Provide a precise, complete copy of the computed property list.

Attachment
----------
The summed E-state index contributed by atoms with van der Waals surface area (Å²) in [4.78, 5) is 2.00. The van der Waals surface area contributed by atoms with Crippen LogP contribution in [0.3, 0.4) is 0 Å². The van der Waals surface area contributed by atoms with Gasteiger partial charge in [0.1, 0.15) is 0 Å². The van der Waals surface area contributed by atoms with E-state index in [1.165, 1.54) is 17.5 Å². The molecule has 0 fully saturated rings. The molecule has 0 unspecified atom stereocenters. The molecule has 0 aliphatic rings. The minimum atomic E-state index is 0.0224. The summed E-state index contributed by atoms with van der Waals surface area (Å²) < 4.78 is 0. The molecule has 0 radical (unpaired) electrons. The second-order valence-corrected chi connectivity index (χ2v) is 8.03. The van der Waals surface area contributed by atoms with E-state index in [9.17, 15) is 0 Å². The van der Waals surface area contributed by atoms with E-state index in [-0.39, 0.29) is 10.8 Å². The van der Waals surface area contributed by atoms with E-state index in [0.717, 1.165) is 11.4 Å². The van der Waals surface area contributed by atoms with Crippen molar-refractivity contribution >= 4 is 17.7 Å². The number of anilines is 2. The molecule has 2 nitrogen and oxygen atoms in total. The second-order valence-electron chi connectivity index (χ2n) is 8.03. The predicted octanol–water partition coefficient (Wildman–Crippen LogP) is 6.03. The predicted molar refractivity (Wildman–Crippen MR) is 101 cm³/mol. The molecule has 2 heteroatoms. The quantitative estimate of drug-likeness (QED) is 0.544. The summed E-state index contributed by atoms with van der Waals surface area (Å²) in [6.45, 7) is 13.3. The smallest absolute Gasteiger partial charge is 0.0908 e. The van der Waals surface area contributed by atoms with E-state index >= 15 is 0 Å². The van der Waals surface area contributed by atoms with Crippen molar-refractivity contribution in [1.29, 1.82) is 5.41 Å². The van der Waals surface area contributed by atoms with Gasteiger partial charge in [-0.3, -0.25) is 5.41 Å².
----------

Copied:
The summed E-state index contributed by atoms with van der Waals surface area (Å²) in [4.78, 5) is 2.00. The van der Waals surface area contributed by atoms with Crippen LogP contribution in [0.3, 0.4) is 0 Å². The van der Waals surface area contributed by atoms with Gasteiger partial charge in [0.1, 0.15) is 0 Å². The van der Waals surface area contributed by atoms with E-state index in [1.165, 1.54) is 17.5 Å². The molecule has 0 fully saturated rings. The molecule has 0 unspecified atom stereocenters. The molecule has 0 aliphatic rings. The minimum atomic E-state index is 0.0224. The summed E-state index contributed by atoms with van der Waals surface area (Å²) < 4.78 is 0. The molecule has 0 radical (unpaired) electrons. The second-order valence-corrected chi connectivity index (χ2v) is 8.03. The van der Waals surface area contributed by atoms with E-state index in [9.17, 15) is 0 Å². The van der Waals surface area contributed by atoms with E-state index in [-0.39, 0.29) is 10.8 Å². The van der Waals surface area contributed by atoms with E-state index in [0.717, 1.165) is 11.4 Å². The van der Waals surface area contributed by atoms with Crippen molar-refractivity contribution >= 4 is 17.7 Å². The number of anilines is 2. The molecule has 2 nitrogen and oxygen atoms in total. The second-order valence-electron chi connectivity index (χ2n) is 8.03. The predicted octanol–water partition coefficient (Wildman–Crippen LogP) is 6.03. The predicted molar refractivity (Wildman–Crippen MR) is 101 cm³/mol. The molecule has 2 heteroatoms. The quantitative estimate of drug-likeness (QED) is 0.544. The summed E-state index contributed by atoms with van der Waals surface area (Å²) in [6.45, 7) is 13.3. The smallest absolute Gasteiger partial charge is 0.0908 e. The van der Waals surface area contributed by atoms with E-state index >= 15 is 0 Å². The van der Waals surface area contributed by atoms with Crippen molar-refractivity contribution in [1.29, 1.82) is 5.41 Å². The van der Waals surface area contributed by atoms with Gasteiger partial charge in [-0.3, -0.25) is 5.41 Å².